Papers (1927-1963) consisting of correspondence, reference of Chinese social practices and customs, diaries, letters of missionaries, Chinese Civil War.
Margaret Catherine Murray was born on February 8, 1897, in Kenansville (Duplin County), N.C. Upon her mother's death in 1905, she went to live with her Uncle George and Aunt Louise in Rose Hill, N.C. In 1920 Miss Murray relinquished a high school teaching position to attend a Women's Missionary Union training school in Louisville, Kentucky. Two years later she traveled to Peking, China, to attend a foreign language school where she learned the Mandarin dialect. In 1927 she commenced her missionary career in Chengchow which served as the Southern Baptist Missionary base of operations for gospel work in the five counties of Honan Province. After a furlough in Rose Hill in 1936, she returned to Chengchow and was within a year caught up in the turmoil of the Sino-Japanese War. The war came to Chengchow on February 14, 1938, when the city experienced its first air raid. Soon Miss Murrary and her co-workers became actively involved with refugee relief work and remained so until 1944. Japanese aerial reconnaissance and bombardment continued and in April, 1939, Miss Murray narrowly escaped death during an air raid while visiting the outstation of Mi Hsien. On October 4, 1940, Japanese troops entered Chengchow but left within the month. Miss Murray continued her work until April, 1944, when the Japanese again threatened the city. She fled over the mountains to Sian; and, after reaching Chunking in late May, she flew to Calcutta en route to her home in North Carolina. In March of 1946, Miss Murray returned to China and resumed work in Honan Province. Two years later she was forced to flee by the advance of the Chinese Communists and she settled in Kwangsi Province. The Chinese Communists entered Kweilin (Kwangsi Province), in January of 1950. Miss Murray left the Chinese mainland for the third and final time in October, 1950. She returned to the Orient in 1954 and completed her last years of missionary service on Taiwan in 1959.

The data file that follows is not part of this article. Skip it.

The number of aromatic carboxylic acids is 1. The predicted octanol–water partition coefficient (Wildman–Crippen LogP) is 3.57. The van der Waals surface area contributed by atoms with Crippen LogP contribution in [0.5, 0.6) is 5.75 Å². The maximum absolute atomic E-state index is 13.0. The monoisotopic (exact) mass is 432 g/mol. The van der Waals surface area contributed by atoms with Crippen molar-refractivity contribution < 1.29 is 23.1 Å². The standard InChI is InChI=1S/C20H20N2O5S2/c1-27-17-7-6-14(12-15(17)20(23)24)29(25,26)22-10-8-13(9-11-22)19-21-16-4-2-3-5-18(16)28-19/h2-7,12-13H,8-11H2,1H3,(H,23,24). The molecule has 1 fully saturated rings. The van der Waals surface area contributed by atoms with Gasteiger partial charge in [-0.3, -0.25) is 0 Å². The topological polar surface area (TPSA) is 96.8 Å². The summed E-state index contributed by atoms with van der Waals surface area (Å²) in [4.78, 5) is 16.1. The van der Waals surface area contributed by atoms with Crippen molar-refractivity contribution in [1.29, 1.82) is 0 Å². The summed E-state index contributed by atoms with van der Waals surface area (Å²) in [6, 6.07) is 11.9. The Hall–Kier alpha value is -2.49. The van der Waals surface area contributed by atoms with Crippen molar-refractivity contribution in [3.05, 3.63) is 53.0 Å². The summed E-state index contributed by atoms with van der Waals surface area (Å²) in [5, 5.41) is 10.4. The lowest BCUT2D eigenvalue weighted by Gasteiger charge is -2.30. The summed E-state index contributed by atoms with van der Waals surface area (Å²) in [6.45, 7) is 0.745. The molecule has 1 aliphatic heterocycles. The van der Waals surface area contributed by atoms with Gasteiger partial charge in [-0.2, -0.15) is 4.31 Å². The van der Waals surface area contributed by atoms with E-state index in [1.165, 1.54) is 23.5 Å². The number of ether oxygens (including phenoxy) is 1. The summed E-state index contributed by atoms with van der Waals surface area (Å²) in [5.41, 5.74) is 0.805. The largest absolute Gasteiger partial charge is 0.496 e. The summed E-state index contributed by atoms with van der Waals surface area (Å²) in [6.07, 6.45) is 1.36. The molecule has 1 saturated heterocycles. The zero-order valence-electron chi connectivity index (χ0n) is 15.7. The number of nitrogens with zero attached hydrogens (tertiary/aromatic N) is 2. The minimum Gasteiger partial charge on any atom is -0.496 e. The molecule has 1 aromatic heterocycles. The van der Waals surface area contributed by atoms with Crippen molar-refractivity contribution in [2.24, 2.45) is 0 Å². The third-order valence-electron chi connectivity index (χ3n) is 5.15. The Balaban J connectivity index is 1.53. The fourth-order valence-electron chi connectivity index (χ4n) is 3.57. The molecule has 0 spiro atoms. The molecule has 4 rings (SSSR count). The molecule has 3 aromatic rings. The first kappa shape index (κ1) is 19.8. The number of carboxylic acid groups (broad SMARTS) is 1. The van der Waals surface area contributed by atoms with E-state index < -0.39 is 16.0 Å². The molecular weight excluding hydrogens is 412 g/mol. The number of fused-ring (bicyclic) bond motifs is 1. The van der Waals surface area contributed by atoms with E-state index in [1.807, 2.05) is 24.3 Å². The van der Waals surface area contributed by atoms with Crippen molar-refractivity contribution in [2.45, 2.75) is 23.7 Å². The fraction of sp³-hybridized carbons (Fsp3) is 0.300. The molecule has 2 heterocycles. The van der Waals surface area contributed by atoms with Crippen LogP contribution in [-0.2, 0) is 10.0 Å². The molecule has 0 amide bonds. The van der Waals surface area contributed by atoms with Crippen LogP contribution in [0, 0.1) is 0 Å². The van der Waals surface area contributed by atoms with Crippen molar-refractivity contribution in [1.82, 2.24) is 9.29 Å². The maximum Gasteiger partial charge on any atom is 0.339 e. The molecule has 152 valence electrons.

Throughout the correspondence (which comprises the bulk of the collection) there are numerous references to Chinese social practices and customs, such as idolatry, foot-binding, and Buddhist vegetarianism. Demon exorcism, individual and group conversions, and the religious activities of the various Protestant missionaries in the area are also referred to frequently.
The largest segment of the correspondence is for the years 1937-1941. Items of special interest during this period include the annual evangelistic reports for the Chengchow mission field and correspondence between Miss Murray and the Foreign Mission Board.
Also included are extracts from the letters of missionaries describing the Japanese struggle for and occupation of Tsining and the Japanese aerial bombardment of gospel boats on the Yellow River (January - February, 1938). Excerpts from the letters of Kaifeng (Honan Province) missionaries describe the Japanese occupation of that city (June, 1938). There is also much correspondence during this period telling of the refugee work performed by the missionaries of Chengchow and the condition of the provincial populace. In her correspondence with relatives in North Carolina, Miss Murray describes the air raids on Chengchow, its occupation by the Japanese (October, 1941) and their behavior, local Chinese military policy, social and economic conditions, and her work among the mountain tribes of Honan Province.